Over the last few weeks, Mark has been busy winterizing the hives. It’s quite a process to get the bees ready for the winter. This year, since we don't have any pigs at the moment we’ve decided to store the hives in our movable pig shelters. This will keep the hives out of the wind and nasty weather which should help with temperature regulation inside the hive. The first feat was moving the hives from all over the farm into the tunnels. Once the hives were on pallets in the tunnels they were ready to be winterized. Mark adds a thin box to the top of the hive. He calls this a winter rim or Vivaldi Box. It has an entrance for the bees to come in and out of, a vent to let moisture out as well as room for food and insulation. Mark uses burlap to insulate the top of the hive as it naturally absorbs well and is easy to remove and dry out. The final step is to slide on an insulated cover over the outside of the hive. It’s like a sleeping bag. This adds an extra layer of protection to the hive.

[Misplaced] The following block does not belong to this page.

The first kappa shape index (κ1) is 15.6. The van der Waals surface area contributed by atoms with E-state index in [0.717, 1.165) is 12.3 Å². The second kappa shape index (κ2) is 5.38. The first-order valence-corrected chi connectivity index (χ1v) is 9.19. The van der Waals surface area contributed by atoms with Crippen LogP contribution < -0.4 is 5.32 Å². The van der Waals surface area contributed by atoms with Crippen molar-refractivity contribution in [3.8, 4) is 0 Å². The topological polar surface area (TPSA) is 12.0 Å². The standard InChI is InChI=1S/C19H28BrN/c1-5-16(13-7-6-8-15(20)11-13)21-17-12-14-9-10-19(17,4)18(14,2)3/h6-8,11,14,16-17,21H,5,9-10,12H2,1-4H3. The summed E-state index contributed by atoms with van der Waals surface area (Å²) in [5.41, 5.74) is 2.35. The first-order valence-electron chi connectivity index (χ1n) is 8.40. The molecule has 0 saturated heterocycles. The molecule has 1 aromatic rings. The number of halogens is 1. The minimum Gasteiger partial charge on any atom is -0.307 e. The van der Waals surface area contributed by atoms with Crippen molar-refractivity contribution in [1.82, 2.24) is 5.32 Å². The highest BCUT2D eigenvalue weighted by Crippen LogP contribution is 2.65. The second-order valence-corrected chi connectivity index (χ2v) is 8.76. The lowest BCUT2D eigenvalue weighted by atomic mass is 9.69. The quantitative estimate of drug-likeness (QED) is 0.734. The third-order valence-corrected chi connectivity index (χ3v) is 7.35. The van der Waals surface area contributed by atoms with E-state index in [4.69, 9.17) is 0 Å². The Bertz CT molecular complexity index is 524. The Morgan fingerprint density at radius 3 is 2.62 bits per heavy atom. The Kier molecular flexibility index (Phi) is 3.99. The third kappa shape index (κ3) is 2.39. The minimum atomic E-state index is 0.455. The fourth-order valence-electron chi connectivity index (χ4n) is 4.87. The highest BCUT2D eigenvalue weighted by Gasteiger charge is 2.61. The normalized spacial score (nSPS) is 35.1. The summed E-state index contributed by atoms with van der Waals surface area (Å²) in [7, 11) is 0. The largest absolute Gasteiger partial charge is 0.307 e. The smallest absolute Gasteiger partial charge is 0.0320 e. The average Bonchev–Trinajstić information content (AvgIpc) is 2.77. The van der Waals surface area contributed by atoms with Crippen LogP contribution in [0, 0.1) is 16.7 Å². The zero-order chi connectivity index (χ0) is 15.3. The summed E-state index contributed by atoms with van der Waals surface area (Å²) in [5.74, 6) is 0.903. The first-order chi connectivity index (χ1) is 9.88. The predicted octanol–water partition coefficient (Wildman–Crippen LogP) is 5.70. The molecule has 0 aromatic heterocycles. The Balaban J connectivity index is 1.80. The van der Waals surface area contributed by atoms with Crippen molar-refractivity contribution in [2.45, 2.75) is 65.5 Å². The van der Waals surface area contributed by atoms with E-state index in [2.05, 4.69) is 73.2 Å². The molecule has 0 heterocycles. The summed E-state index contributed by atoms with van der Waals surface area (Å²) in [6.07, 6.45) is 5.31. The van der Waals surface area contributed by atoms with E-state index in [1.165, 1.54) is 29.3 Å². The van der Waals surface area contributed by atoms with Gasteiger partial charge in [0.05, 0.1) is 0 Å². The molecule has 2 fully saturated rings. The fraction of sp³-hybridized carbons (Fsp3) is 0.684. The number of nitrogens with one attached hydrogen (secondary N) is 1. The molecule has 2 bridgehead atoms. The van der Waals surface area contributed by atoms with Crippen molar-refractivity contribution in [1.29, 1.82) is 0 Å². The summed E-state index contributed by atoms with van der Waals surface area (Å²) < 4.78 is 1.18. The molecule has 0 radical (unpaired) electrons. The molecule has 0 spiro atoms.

There is a lot of work that goes on inside the beehive in the winter. The bees do not hibernate, they are active all winter long. The bees’ one and only job all winter is to keep the queen alive. They do this by forming a large cluster around the queen. During the cold days and nights, the bees vibrate their bodies to generate heat. This strategy works so well they can boost the temperature inside the hive into the high twenties around the queen. When the bees get tired, they crawl toward the centre of the cluster and are replaced by new bees. The cluster moves around the hive, eating the honey they produced in the summer season. In our hives, at least 80 lbs of honey is left for the bees to sustain themselves through the winter. That’s the size of a small human!
With any luck, the bees will enjoy their winter break and emerge in the spring ready for bee business!